The American Red Cross isn’t taking any chances with a snowstorm forecast to hit much of the state Saturday.
“We plan ahead and prepare throughout the year so we can be ready when needed,” said American Red Cross spokesperson Paul Shipman. “Thanks to the many volunteers who give of their time, we will be ready if needed.”
Shipman said the Red Cross regularly works with state and local government to coordinate planning and response efforts and will be ready to do so if any special responses are needed during the storm.
Shipman said that, just as the Red Cross is preparing, residents can take steps ahead of the storm. “Be prepared before the storm and follow some basic tips to stay safe,” he said.
“Avoid unnecessary travel. If you must travel, take it slow and easy to avoid accidents. Drivers of all-wheel-drive vehicles should remember that they can’t stop any faster than people in two-wheel-drive vehicles. Allow plenty of room between you and the car in front of you.”
Shipman also urged people to thoroughly clear snow from their vehicles. “Snow blowing off a hood while driving can blind you and frozen chunks of snow blowing off the roofs and trunks of cars can shatter windshields if it blows off onto following vehicles,” he said.
In addition to hazardous driving, this storm is likely to increase the risk of power outages, as heavy ice and snow weigh down power lines and trees that are still in nearly full leaf coverage. “Power outages can be hazardous, especially in cold weather,” Shipman said “Preparing ahead of time will help you and your family get through a storm as safely as possible.”
The recent experience of extended outages after Tropical Storm Irene should remind Connecticut residents of the importance of being prepared with appropriate non-perishable food, water, batteries and a portable radio, Shipman added.
“Don’t forget to charge your mobile phone ahead of the storm,” he said. “You may need that phone to contact someone if the power is out.”
Storm Safety Tips
- Stay indoors during the storm.
- If you must go outside, several layers of lightweight clothing will keep you warmer than a single heavy coat. Gloves (or mittens) and a hat will prevent loss of body heat. Cover your mouth to protect your lungs.
- Understand the hazards of wind chill, which combines the cooling effect of wind and cold temperatures on exposed skin. As the wind increases, heat is carried away from a person's body at an accelerated rate, driving down body temperature.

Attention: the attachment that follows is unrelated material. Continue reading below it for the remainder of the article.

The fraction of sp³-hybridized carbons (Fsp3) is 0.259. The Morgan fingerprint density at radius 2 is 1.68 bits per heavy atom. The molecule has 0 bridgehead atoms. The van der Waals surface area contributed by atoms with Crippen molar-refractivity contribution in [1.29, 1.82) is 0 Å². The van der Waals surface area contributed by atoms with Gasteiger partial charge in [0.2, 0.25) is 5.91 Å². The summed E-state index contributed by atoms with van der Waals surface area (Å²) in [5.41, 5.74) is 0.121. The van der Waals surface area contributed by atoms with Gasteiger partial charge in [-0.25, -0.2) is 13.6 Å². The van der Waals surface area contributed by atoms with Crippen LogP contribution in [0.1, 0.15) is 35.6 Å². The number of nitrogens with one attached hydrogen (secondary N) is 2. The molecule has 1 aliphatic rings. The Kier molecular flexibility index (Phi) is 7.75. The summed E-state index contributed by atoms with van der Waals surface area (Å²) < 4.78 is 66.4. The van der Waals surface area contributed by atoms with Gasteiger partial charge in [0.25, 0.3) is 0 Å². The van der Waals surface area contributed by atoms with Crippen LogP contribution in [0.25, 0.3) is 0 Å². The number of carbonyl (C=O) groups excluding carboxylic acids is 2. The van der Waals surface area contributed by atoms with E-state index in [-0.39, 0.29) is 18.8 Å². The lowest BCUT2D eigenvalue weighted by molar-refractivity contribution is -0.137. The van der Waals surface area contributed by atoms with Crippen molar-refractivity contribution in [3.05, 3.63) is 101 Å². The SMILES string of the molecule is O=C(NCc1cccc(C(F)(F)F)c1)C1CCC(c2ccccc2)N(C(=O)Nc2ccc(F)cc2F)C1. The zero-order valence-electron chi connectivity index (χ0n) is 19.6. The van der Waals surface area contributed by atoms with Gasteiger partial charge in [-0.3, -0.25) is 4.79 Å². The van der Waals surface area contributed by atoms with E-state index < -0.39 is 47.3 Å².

- Walk carefully on snowy, icy, sidewalks.
- Use caution shoveling snow. It is physically strenuous work, so take frequent breaks. Avoid overexertion.
- Avoid traveling by car in a storm, but if you must...
o Carry a Disaster Supplies Kit in the trunk (information on kits is at end of release).
o Keep your car's gas tank full for emergency use and to keep the fuel line from freezing.
o Let someone know your destination, your route, and when you expect to arrive. If your car gets stuck along the way, help can be sent along your predetermined route.
What to do in a power outage:
- Only use a flashlight for emergency lighting; never use candles
- Turn off electrical equipment you were using when the power went out
- Avoid opening the refrigerator and freezer unnecessarily to preserve food
- DO NOT run a generator inside a home or garage
- If you use a generator, connect the equipment you want to power directly to the outlets on the generator. DO NOT connect a generator to a home’s electrical system – that’s a job for a professional electrician.
- Keep tuned to local radio, television and Patch for updated information
Tips on staying warm during an outage:
- Mittens provide more warmth to your hands than gloves.
- Most of your body heat is lost through your head, so wear a hat, preferably one that covers your ears.
- Dress in warm layers so you can remove items if you get too warm.
- Recognize the symptoms of hypothermia that can be a serious medical condition: confusion, dizziness, exhaustion and severe shivering. Seek medical attention immediately if you have these symptoms.
More information about storm safety and about disaster supplies kits is available at www.ctredcross.org.